As well, if we continue to use the 119 square meters/GWh land use for
nuclear, other studies cited in the Lovins paper also show nuclear uses
much less land than wind and solar. Below is a chart from the source
the Lovins study uses for its solar number (pdf). Even using the lowest
range of land needed per year from the last column shows that solar
needs at least 42 times and wind needs more than 1,100 times the amount
of land as a nuclear plant.
For wind’s footprint, the Lovins study cited “the Bush Administration’s
20% Wind Energy by 2030” study but again cherry-picked the data to
support its claims. Here’s the full paragraph from the wind study (pdf)
of which only the last half was mentioned in the Lovins study (p.
110-111):Wind development also requires large areas of land, but the
land is used very differently. The 20% Wind Scenario (305 GW) estimates
that in the United States, about 50,000 square kilometers (km2) would
be required for land-based projects and more than 11,000 km2 would be
needed for offshore projects. However, the footprint of land that will
actually be disturbed for wind development projects under the 20% Wind
Scenario ranges from 2% to 5% of the total amount (representing land
needed for the turbines and related infrastructure). Thus the amount of
land to be disturbed by wind development under the 20% Wind Scenario is
only 1,000 to 2,500 km2 (100,000 to 250,000 hectares)…So, for 305 GW of
wind, the required area of land is estimated to be 50,000 square
kilometers or 19,300 square miles. Dividing 19,300 by 305 GW, we find
that a wind farm requires 63 square miles of space per GW. If we
multiply that area by three to account for wind’s 30% capacity factor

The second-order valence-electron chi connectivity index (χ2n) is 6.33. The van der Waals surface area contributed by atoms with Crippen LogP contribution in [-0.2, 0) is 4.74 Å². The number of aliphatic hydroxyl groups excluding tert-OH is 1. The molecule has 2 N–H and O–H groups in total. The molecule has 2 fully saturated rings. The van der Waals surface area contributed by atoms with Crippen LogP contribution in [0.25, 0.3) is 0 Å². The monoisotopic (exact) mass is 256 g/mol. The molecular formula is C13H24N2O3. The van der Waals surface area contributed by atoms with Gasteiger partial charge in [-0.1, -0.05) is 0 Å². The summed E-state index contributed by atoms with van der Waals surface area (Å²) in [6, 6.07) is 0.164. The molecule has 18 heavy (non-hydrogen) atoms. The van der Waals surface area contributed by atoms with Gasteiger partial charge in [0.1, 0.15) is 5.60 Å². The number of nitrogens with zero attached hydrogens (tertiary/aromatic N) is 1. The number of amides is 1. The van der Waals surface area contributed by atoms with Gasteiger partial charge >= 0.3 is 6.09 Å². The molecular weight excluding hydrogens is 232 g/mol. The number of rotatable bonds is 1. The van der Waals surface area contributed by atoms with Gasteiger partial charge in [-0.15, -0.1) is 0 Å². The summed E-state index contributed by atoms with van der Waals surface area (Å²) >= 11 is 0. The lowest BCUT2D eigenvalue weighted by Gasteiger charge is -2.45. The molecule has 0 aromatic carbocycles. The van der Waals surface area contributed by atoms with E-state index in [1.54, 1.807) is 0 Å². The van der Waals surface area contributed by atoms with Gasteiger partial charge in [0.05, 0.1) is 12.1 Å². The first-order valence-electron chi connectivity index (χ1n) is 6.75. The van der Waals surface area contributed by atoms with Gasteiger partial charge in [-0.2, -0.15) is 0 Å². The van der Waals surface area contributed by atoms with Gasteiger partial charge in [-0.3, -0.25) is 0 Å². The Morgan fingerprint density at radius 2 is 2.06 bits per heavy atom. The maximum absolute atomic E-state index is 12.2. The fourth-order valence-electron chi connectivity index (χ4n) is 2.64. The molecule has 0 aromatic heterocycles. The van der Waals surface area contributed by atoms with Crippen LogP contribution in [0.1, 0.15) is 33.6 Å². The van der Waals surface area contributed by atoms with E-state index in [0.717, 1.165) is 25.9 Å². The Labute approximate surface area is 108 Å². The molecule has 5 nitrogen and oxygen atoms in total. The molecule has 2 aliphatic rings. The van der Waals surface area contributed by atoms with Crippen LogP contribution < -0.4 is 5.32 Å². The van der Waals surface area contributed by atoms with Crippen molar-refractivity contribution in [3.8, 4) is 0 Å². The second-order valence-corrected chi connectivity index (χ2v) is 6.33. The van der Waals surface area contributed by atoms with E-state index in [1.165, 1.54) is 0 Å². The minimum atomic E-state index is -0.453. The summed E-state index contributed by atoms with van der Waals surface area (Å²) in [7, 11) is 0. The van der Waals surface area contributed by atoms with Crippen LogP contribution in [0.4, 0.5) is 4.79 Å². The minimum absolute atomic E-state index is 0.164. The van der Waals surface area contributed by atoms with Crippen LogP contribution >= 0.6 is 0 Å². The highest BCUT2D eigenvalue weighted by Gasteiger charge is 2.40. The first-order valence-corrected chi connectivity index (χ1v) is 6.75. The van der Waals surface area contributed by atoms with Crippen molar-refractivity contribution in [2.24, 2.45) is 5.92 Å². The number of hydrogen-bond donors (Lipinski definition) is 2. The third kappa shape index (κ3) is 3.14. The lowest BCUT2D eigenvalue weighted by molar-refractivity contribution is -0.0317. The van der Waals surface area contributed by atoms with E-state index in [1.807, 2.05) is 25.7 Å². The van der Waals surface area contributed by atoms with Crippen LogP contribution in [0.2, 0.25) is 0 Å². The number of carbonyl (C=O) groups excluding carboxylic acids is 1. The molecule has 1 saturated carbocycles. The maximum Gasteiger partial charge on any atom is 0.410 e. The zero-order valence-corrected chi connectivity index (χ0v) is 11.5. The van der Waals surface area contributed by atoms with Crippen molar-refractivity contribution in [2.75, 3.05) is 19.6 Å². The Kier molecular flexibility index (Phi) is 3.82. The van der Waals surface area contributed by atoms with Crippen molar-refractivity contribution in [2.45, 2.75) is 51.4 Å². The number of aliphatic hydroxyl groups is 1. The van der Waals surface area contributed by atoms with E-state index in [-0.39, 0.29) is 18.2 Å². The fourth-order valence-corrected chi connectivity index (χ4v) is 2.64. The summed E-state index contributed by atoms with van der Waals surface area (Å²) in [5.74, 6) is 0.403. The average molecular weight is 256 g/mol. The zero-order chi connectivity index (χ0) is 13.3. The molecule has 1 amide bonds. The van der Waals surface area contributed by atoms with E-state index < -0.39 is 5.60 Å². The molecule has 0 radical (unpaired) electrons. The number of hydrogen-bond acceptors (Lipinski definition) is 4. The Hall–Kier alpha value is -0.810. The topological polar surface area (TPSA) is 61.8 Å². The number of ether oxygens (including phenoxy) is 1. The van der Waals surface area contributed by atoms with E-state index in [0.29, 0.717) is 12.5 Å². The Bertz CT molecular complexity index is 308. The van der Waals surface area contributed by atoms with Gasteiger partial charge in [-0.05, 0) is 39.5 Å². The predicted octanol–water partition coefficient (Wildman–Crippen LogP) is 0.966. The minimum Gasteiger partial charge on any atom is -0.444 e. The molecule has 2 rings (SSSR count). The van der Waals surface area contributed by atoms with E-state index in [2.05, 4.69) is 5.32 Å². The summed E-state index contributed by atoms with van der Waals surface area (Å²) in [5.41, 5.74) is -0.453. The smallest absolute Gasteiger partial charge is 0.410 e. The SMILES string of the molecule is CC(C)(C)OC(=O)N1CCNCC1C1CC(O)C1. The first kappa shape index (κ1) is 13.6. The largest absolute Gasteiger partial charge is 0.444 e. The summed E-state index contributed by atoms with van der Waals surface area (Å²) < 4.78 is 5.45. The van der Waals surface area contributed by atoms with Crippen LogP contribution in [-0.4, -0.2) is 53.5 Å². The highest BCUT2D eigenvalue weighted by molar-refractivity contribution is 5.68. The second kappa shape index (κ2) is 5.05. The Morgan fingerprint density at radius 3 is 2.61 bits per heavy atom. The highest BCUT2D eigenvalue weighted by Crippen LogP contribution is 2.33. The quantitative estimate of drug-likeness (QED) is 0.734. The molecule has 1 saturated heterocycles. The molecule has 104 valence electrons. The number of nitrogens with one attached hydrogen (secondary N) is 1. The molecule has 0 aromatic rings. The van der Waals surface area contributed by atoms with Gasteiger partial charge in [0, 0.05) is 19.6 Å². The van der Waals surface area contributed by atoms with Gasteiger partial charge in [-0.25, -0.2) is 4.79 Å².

compared to nuclear’s 90%, we find that a wind farm requires nearly 200
square miles of land “to obtain the same result as a [1,000 MW] nuclear
plant.” Close to what Brand and Cravens said.

Yes, the actual land “disturbed” by a wind turbine is only 2-5% of
that, however, a wind turbine needs a huge amount of open area to
produce meaningful quantities of electricity. This requirement can’t be
ignored, even though Lovins calls it “erroneous,” else wind turbines
would be stacked right next to each other. It would be disingenuous to
tell the Iowa farmers that a wind farm doesn’t take up much land when
all they need to do is walk outside their homes and see their entire
horizon blanketed by turbines.

Further, on closer look at Lovins’ sources, cherry-picking again
appears. On pages 13 and 14, Lovins cites a study written by Spitzley &
Keoleian (pdf) which Lovins picks a few convenient nuclear numbers and
ignores the rest. Yet those authors also wrote a study analyzing all
technologies, not just nuclear. Below is a picture of S&K’s page 31,
which shows the amount of land needed for all technologies. Highlighted
in red are the numbers that show nuclear uses much less land than wind
and solar.
Three sources cited in the Lovins study concluded that nuclear uses
much less land than solar and wind. Clearly, the authors of those
studies consider the open areas between wind turbines and the large
arrays for solar plants a requirement to function. Yet the Lovins study
clearly manipulated the numbers from those sources to fit its own
beliefs. Thus, it’s not Brand and Cravens who believe in a land
footprint “myth”, it’s Mr. Lovins.

Stay tuned as we’ll get into what qualifies as baseload energy.